Run an A/B test so that you can learn, either now or later, or just to get your head used to the idea that testing things is cool, useful, rad, and insightful.
I like to test each of the Big Three: subject line, from name, and send time. Here are a few of the tests I try.
- Super short
- Super long
- Song lyrics
- Pop culture references
- Sentence case
- Title case
- First name (Kevan)
- First name and last name (Kevan Lee)
- First name and business (Kevan from Buffer)
- Business (Buffer)
- Lowercase (kevan)
- Pretty much anything. My favorite send times are non-peak times, so in the evenings or on the weekends.
5. How to iterate and improve
What’re you gonna do when you know what’s working?
So let’s say you’re getting all this great insight from testing and reviewing what’s been working. What are your next steps here?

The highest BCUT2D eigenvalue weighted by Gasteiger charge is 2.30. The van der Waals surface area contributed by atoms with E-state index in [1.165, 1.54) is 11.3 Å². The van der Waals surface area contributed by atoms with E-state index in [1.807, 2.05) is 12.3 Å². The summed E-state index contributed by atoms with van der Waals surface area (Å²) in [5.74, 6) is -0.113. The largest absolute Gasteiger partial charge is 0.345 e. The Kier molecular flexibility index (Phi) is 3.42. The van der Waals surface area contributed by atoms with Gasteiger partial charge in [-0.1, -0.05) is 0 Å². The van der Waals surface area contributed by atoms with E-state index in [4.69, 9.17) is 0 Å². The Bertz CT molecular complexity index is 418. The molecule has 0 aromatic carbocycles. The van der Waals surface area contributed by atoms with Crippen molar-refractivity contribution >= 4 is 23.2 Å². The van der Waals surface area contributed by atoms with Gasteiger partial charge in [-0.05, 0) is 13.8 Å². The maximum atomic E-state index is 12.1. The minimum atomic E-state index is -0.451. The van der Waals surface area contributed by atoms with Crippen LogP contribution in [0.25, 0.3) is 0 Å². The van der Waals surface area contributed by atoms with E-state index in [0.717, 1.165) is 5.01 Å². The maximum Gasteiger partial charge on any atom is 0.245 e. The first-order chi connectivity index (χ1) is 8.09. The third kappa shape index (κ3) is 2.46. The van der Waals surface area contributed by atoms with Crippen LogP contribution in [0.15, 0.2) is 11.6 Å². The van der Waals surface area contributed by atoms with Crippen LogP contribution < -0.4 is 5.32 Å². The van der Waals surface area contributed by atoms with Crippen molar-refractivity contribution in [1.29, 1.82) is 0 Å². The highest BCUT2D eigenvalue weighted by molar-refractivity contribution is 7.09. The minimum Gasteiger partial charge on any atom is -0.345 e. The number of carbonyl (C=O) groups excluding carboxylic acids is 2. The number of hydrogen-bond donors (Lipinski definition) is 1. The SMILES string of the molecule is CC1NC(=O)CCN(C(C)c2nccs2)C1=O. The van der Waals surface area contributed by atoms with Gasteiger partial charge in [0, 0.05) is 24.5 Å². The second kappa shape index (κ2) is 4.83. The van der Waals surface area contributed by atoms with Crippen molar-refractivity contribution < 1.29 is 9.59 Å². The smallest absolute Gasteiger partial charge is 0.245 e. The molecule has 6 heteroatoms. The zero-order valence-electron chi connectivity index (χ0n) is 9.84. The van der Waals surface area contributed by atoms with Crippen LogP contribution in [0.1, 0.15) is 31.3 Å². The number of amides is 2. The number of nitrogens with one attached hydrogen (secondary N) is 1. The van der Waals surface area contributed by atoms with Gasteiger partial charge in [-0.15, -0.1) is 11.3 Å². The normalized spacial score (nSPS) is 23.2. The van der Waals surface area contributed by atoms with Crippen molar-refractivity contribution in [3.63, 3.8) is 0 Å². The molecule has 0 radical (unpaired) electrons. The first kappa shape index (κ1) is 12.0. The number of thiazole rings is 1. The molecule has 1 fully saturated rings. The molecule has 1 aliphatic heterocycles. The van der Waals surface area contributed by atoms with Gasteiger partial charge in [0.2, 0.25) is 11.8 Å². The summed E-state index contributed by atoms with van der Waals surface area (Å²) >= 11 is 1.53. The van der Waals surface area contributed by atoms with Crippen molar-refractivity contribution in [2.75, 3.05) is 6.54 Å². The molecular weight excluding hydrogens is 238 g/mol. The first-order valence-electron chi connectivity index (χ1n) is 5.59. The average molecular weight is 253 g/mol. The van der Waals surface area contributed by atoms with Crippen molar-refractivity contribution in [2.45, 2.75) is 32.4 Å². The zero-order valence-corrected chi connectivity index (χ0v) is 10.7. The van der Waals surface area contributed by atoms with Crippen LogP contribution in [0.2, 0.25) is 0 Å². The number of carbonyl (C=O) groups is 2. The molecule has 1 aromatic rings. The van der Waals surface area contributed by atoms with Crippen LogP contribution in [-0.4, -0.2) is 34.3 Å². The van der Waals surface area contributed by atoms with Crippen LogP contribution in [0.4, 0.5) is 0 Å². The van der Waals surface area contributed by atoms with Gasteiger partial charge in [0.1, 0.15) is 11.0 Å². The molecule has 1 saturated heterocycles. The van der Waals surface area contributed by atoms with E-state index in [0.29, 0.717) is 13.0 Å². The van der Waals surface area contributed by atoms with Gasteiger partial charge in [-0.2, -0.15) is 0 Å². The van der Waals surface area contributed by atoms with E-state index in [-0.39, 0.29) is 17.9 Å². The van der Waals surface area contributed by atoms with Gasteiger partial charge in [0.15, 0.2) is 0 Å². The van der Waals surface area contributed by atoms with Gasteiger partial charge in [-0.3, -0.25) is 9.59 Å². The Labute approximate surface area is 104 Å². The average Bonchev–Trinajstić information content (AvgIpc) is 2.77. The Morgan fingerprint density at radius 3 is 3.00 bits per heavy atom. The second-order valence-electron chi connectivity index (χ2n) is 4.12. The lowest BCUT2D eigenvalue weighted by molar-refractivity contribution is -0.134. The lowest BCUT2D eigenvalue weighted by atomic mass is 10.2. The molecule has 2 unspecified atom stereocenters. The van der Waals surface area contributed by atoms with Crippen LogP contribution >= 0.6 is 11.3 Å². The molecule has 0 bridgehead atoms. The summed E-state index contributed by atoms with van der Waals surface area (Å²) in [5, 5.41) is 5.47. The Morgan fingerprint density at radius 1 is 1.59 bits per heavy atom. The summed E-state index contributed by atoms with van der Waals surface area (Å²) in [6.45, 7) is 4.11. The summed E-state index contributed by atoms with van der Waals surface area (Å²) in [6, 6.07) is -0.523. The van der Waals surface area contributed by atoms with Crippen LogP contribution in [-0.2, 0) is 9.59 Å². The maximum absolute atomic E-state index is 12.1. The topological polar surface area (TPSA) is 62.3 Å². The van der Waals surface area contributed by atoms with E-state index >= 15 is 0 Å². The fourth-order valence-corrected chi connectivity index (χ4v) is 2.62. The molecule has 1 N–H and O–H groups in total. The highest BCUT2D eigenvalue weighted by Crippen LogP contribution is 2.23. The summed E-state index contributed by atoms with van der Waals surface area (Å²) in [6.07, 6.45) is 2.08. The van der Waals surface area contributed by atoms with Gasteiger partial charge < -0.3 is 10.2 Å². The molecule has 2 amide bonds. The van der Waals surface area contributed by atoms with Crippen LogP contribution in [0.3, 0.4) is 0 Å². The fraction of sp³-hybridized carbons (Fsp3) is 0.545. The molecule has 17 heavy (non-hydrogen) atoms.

There’s a cool methodology that we use at Buffer that has guided our product process and seeped into things like marketing and daily Buffer life, too. It’s called the Lean Startup methodology. It works like this:
You can apply it to email, too.
By this point, after sending the email and checking your stats, you’ve built, sent, learned, and now it’s time to put all this knowledge back to work in coming up with a better version two (or three or four or 50).
This could look a hundred different ways depending on your situation.
In my case, this step has been useful to think through the content of the emails that I send—which articles mean the most to those I have the privilege of sharing with?